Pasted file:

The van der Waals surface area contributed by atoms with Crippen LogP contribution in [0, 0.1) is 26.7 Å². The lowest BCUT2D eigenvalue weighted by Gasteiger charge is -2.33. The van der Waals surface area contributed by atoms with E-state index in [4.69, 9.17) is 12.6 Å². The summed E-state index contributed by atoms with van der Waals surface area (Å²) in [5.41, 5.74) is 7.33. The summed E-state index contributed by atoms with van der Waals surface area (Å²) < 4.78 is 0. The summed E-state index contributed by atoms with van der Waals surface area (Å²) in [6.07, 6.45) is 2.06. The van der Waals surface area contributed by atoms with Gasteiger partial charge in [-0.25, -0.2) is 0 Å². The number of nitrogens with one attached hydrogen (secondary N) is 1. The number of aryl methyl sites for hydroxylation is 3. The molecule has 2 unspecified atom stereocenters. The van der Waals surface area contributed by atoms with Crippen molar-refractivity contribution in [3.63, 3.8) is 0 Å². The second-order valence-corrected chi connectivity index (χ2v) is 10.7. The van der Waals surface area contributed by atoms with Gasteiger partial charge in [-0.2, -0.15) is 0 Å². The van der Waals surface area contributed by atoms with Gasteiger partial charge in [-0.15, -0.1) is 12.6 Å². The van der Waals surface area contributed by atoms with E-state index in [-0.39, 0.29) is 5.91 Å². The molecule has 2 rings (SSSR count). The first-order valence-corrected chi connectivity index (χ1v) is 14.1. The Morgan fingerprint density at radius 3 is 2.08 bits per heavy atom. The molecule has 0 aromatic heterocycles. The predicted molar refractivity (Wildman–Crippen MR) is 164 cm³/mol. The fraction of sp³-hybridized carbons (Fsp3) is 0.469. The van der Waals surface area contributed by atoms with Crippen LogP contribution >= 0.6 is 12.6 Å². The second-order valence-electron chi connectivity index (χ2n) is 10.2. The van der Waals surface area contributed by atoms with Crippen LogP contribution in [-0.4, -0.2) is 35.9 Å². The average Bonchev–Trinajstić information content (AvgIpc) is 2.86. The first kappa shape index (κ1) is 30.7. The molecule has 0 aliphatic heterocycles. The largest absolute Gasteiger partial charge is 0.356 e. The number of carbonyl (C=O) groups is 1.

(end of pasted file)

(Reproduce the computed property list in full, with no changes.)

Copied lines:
The van der Waals surface area contributed by atoms with Crippen LogP contribution in [0, 0.1) is 26.7 Å². The lowest BCUT2D eigenvalue weighted by Gasteiger charge is -2.33. The van der Waals surface area contributed by atoms with E-state index in [4.69, 9.17) is 12.6 Å². The summed E-state index contributed by atoms with van der Waals surface area (Å²) in [5.41, 5.74) is 7.33. The summed E-state index contributed by atoms with van der Waals surface area (Å²) < 4.78 is 0. The summed E-state index contributed by atoms with van der Waals surface area (Å²) in [6.07, 6.45) is 2.06. The van der Waals surface area contributed by atoms with Gasteiger partial charge in [-0.25, -0.2) is 0 Å². The number of nitrogens with one attached hydrogen (secondary N) is 1. The number of aryl methyl sites for hydroxylation is 3. The molecule has 2 unspecified atom stereocenters. The van der Waals surface area contributed by atoms with Crippen molar-refractivity contribution in [3.63, 3.8) is 0 Å². The second-order valence-corrected chi connectivity index (χ2v) is 10.7. The van der Waals surface area contributed by atoms with Gasteiger partial charge in [-0.2, -0.15) is 0 Å². The van der Waals surface area contributed by atoms with Gasteiger partial charge in [-0.15, -0.1) is 12.6 Å². The van der Waals surface area contributed by atoms with E-state index in [-0.39, 0.29) is 5.91 Å². The molecule has 2 rings (SSSR count). The first-order valence-corrected chi connectivity index (χ1v) is 14.1. The Morgan fingerprint density at radius 3 is 2.08 bits per heavy atom. The molecule has 0 aromatic heterocycles. The predicted molar refractivity (Wildman–Crippen MR) is 164 cm³/mol. The fraction of sp³-hybridized carbons (Fsp3) is 0.469. The van der Waals surface area contributed by atoms with Crippen LogP contribution >= 0.6 is 12.6 Å². The second-order valence-electron chi connectivity index (χ2n) is 10.2. The van der Waals surface area contributed by atoms with Crippen LogP contribution in [-0.4, -0.2) is 35.9 Å². The average Bonchev–Trinajstić information content (AvgIpc) is 2.86. The first kappa shape index (κ1) is 30.7. The molecule has 0 aliphatic heterocycles. The largest absolute Gasteiger partial charge is 0.356 e. The number of carbonyl (C=O) groups is 1.